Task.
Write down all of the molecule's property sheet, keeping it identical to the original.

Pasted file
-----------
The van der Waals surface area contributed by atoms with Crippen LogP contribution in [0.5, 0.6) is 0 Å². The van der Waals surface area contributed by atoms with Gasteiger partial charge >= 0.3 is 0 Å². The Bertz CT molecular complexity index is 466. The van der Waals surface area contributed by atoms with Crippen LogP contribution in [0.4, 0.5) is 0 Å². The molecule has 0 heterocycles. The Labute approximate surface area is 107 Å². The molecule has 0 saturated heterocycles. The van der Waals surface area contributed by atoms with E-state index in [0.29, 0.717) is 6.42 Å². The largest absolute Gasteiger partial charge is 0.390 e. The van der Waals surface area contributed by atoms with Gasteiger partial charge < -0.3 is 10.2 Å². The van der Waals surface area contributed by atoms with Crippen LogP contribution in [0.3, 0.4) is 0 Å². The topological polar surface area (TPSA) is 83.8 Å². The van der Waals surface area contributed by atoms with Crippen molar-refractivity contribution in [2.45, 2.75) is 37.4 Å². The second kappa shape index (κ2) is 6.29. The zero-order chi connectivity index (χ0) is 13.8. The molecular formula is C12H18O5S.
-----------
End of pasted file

The van der Waals surface area contributed by atoms with Crippen LogP contribution in [0.5, 0.6) is 0 Å². The van der Waals surface area contributed by atoms with Gasteiger partial charge >= 0.3 is 0 Å². The Bertz CT molecular complexity index is 466. The van der Waals surface area contributed by atoms with Crippen LogP contribution in [0.4, 0.5) is 0 Å². The molecule has 0 heterocycles. The Labute approximate surface area is 107 Å². The molecule has 0 saturated heterocycles. The van der Waals surface area contributed by atoms with E-state index in [0.29, 0.717) is 6.42 Å². The largest absolute Gasteiger partial charge is 0.390 e. The van der Waals surface area contributed by atoms with Gasteiger partial charge < -0.3 is 10.2 Å². The van der Waals surface area contributed by atoms with Crippen LogP contribution in [0.3, 0.4) is 0 Å². The topological polar surface area (TPSA) is 83.8 Å². The van der Waals surface area contributed by atoms with Crippen molar-refractivity contribution in [2.45, 2.75) is 37.4 Å². The second kappa shape index (κ2) is 6.29. The zero-order chi connectivity index (χ0) is 13.8. The molecular formula is C12H18O5S.